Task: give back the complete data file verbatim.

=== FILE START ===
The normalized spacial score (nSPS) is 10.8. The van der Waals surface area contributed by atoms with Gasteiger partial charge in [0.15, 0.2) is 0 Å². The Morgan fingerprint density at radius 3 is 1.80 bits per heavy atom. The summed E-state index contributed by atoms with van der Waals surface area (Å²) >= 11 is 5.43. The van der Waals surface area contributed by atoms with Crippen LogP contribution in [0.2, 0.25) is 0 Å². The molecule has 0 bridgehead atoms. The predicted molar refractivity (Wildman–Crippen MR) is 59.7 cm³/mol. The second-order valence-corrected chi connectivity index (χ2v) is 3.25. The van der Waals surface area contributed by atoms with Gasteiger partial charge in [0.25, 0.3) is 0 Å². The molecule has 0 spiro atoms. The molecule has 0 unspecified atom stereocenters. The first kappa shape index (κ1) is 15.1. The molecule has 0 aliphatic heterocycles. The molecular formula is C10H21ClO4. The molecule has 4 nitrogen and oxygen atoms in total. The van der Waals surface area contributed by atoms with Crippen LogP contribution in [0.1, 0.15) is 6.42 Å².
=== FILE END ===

The normalized spacial score (nSPS) is 10.8. The van der Waals surface area contributed by atoms with Gasteiger partial charge in [0.15, 0.2) is 0 Å². The Morgan fingerprint density at radius 3 is 1.80 bits per heavy atom. The summed E-state index contributed by atoms with van der Waals surface area (Å²) >= 11 is 5.43. The van der Waals surface area contributed by atoms with Crippen LogP contribution in [0.2, 0.25) is 0 Å². The molecule has 0 bridgehead atoms. The predicted molar refractivity (Wildman–Crippen MR) is 59.7 cm³/mol. The second-order valence-corrected chi connectivity index (χ2v) is 3.25. The van der Waals surface area contributed by atoms with Gasteiger partial charge in [0.25, 0.3) is 0 Å². The molecule has 0 spiro atoms. The molecule has 0 unspecified atom stereocenters. The first kappa shape index (κ1) is 15.1. The molecule has 0 aliphatic heterocycles. The molecular formula is C10H21ClO4. The molecule has 4 nitrogen and oxygen atoms in total. The van der Waals surface area contributed by atoms with Crippen LogP contribution in [0.1, 0.15) is 6.42 Å².